He creates new routines for each show to keep the performances fresh. He has no idea how they'll go or what reactions he'll receive.

Creating them isn't easy and requires the help of a consultant, Stathi Zaf. On some nights, Zaf and Logan remain up until the crack of dawn parsing the tiniest details of the next day’s performance. A three-minute performance can take hundreds of hours to develop.

"If there's a big group around, you have to alter the routine a little bit," Logan said. "You have to switch up the script a little bit depending on who you're performing to. That's the toughest thing doing 'Magic Moments.' You want to create a theme around the player. It's not about me tricking people, it's about entertaining people and bringing people together that normally wouldn’t communicate otherwise. That is what magic is. It's not about tricking people, it's about bringing them together."

Logan has recorded roughly a dozen episodes. Highlights include a Halloween issue when David Andrews searched a deck of cards with pictures of different players and selected Joe Thuney. Thuney then jumped out from behind a curtain, terrifying him. Andrews still hasn't forgiven him.

Logan had Siri read Patrick Chung's mind. He predicted Justin Coleman's first kiss. In the Thanksgiving episode, Malcolm Mitchell's card appeared in a bag of Doritos, but only after Logan had debated for two hours a night earlier at Target whether he should have had the card end up in a turkey.

It may be in a small way, but Logan feels a connection to the players.

"Yeah, I guess you could say that," he said. "When the players come up to you and give you a high-five, I guess you can say that. Winning comes first, football comes first, but at the end of the day you have to sit back and can't be too stressed out."


Logan's work with magic is more than just learning a couple of tricks. He's been on America's Got Talent, he's performed in a national Toyota commercial, and he's been the author of two magic books. He even has a website devoted to his endeavors.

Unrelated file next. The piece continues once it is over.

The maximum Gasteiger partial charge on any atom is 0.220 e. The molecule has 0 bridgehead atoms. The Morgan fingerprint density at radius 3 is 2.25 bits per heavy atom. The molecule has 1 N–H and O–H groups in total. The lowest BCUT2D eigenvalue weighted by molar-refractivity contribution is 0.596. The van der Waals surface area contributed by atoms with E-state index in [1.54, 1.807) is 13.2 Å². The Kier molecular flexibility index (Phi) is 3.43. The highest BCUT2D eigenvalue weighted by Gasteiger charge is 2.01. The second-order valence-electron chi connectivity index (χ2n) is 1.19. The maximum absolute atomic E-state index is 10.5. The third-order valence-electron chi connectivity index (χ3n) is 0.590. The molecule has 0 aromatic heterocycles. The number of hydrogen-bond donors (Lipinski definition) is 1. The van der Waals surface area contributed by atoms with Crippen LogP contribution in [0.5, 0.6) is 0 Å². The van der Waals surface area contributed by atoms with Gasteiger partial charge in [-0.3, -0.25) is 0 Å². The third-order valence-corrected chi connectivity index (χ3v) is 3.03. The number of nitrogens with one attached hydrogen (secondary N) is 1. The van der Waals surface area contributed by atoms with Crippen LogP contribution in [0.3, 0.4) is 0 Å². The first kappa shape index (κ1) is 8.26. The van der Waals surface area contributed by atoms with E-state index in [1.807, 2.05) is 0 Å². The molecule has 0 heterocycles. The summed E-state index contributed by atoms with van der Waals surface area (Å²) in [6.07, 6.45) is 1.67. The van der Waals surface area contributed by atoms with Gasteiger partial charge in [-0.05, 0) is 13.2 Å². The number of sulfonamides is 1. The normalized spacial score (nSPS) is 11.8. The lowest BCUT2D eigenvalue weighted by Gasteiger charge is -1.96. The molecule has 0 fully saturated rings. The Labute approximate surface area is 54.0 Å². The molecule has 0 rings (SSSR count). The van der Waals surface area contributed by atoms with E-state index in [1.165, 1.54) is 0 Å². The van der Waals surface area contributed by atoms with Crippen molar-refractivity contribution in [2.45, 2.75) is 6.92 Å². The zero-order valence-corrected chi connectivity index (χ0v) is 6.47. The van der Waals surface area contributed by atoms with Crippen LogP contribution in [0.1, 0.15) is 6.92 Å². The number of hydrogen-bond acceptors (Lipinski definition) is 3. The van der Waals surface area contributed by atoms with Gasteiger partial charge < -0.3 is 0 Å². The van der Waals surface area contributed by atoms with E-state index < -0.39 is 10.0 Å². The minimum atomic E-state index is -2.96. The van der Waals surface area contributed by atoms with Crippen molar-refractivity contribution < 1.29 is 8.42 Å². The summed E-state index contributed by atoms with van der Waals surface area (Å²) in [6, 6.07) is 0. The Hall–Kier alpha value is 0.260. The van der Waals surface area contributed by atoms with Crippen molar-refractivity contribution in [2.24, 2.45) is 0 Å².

He wrote "The Perfect Illusion: Life" and also "The Magic Behind Success: What Business Leaders Can Learn from Entertainers Regarding Creativity," which was also made into a documentary.

Logan's first book teaches 20 tricks, "but it also shows how to look at life from a different perspective to achieve goals in life." His second is meant to be read by entrepreneurs and businessmen, and what they "can learn from entertainers in terms of how we think, how we get from point A to point B, how we develop new ideas, and how we communicate with people. It's a different twist on it."

Logan's greatest trick might actually be how the self-taught magician was discovered in the first place.

"It's actually a funny story," he said. "I was 12 and was really bored at my aunt’s birthday party. To entertain myself because I was the only kid my age there, I made up a magic trick. I posted it on YouTube. YouTube really wasn't that big back then and about a week later a talent agency found the video and they called me. [They said], ‘We don't know how you're doing this, can you teach us how to do it?’ One thing led to another and I ended up signing a contract when I was 12 years old with a talent agency. It kind of took off from there."

Ten years later, he still can't believe magic has opened so many doors for him.

"No way," he said. "I think everyone, at least everyone I have seen, they go through a phase, whether it be a day or two, but my phase hasn't ended."

And now he's doing it in Foxboro, entertaining one of the signature franchises in football. He can't believe his good fortune, and the players are happy to have him.

"We're all grown men in here and seeing something as simple as that makes you feel like a little kid," Garoppolo said. "I appreciate those things."